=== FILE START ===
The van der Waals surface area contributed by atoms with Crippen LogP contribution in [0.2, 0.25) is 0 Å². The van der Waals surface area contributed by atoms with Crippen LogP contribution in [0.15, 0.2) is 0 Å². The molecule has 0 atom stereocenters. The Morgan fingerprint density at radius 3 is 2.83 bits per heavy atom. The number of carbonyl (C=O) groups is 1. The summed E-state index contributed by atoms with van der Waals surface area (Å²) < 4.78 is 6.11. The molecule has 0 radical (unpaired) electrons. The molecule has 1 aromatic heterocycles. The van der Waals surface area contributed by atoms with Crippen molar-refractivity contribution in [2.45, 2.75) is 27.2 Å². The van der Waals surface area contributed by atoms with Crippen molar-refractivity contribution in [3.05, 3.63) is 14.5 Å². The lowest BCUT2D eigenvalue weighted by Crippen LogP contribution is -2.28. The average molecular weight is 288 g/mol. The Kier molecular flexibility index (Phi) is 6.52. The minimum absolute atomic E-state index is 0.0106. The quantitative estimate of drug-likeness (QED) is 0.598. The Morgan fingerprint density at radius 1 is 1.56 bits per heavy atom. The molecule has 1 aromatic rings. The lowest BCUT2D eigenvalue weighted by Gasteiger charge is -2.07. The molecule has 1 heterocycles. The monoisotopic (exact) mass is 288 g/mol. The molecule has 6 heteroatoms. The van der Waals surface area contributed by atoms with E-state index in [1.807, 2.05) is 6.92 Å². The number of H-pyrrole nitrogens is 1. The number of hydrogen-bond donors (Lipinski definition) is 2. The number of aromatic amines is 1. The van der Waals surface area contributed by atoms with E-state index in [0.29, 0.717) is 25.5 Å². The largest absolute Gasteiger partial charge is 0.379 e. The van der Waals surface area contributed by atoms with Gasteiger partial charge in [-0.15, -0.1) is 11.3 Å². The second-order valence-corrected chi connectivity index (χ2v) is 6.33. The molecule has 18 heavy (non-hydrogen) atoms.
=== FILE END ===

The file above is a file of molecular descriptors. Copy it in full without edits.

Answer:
The van der Waals surface area contributed by atoms with Crippen LogP contribution in [0.2, 0.25) is 0 Å². The van der Waals surface area contributed by atoms with Crippen LogP contribution in [0.15, 0.2) is 0 Å². The molecule has 0 atom stereocenters. The Morgan fingerprint density at radius 3 is 2.83 bits per heavy atom. The number of carbonyl (C=O) groups is 1. The summed E-state index contributed by atoms with van der Waals surface area (Å²) < 4.78 is 6.11. The molecule has 0 radical (unpaired) electrons. The molecule has 1 aromatic heterocycles. The van der Waals surface area contributed by atoms with Crippen molar-refractivity contribution in [2.45, 2.75) is 27.2 Å². The van der Waals surface area contributed by atoms with Crippen molar-refractivity contribution in [3.05, 3.63) is 14.5 Å². The lowest BCUT2D eigenvalue weighted by Crippen LogP contribution is -2.28. The average molecular weight is 288 g/mol. The Kier molecular flexibility index (Phi) is 6.52. The minimum absolute atomic E-state index is 0.0106. The quantitative estimate of drug-likeness (QED) is 0.598. The Morgan fingerprint density at radius 1 is 1.56 bits per heavy atom. The molecule has 1 aromatic rings. The lowest BCUT2D eigenvalue weighted by Gasteiger charge is -2.07. The molecule has 1 heterocycles. The monoisotopic (exact) mass is 288 g/mol. The molecule has 6 heteroatoms. The van der Waals surface area contributed by atoms with E-state index in [1.807, 2.05) is 6.92 Å². The number of H-pyrrole nitrogens is 1. The number of hydrogen-bond donors (Lipinski definition) is 2. The number of aromatic amines is 1. The van der Waals surface area contributed by atoms with E-state index in [0.29, 0.717) is 25.5 Å². The largest absolute Gasteiger partial charge is 0.379 e. The van der Waals surface area contributed by atoms with Gasteiger partial charge in [-0.15, -0.1) is 11.3 Å². The second-order valence-corrected chi connectivity index (χ2v) is 6.33. The molecule has 18 heavy (non-hydrogen) atoms.